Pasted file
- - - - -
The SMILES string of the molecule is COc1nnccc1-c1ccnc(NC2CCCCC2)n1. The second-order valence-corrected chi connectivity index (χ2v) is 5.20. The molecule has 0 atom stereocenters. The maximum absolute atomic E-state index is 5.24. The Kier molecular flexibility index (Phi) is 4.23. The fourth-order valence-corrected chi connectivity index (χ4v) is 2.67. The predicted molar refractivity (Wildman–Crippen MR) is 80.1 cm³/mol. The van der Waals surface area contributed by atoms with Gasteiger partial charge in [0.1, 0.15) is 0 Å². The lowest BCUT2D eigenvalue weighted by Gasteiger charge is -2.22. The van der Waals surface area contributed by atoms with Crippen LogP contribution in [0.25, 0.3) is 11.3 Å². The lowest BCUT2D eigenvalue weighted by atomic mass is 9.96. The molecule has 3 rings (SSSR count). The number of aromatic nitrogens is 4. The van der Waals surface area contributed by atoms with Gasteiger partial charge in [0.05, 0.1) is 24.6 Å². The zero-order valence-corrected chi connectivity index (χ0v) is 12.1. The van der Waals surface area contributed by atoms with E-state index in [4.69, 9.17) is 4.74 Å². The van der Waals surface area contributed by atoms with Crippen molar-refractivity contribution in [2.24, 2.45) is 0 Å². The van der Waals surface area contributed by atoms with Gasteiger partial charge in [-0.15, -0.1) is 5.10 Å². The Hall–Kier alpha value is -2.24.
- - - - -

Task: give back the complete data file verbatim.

The SMILES string of the molecule is COc1nnccc1-c1ccnc(NC2CCCCC2)n1. The second-order valence-corrected chi connectivity index (χ2v) is 5.20. The molecule has 0 atom stereocenters. The maximum absolute atomic E-state index is 5.24. The Kier molecular flexibility index (Phi) is 4.23. The fourth-order valence-corrected chi connectivity index (χ4v) is 2.67. The predicted molar refractivity (Wildman–Crippen MR) is 80.1 cm³/mol. The van der Waals surface area contributed by atoms with Gasteiger partial charge in [0.1, 0.15) is 0 Å². The lowest BCUT2D eigenvalue weighted by Gasteiger charge is -2.22. The van der Waals surface area contributed by atoms with Crippen LogP contribution in [0.25, 0.3) is 11.3 Å². The lowest BCUT2D eigenvalue weighted by atomic mass is 9.96. The molecule has 3 rings (SSSR count). The number of aromatic nitrogens is 4. The van der Waals surface area contributed by atoms with Gasteiger partial charge in [0.05, 0.1) is 24.6 Å². The zero-order valence-corrected chi connectivity index (χ0v) is 12.1. The van der Waals surface area contributed by atoms with E-state index in [4.69, 9.17) is 4.74 Å². The van der Waals surface area contributed by atoms with Crippen molar-refractivity contribution in [2.24, 2.45) is 0 Å². The van der Waals surface area contributed by atoms with Gasteiger partial charge in [-0.15, -0.1) is 5.10 Å². The Hall–Kier alpha value is -2.24.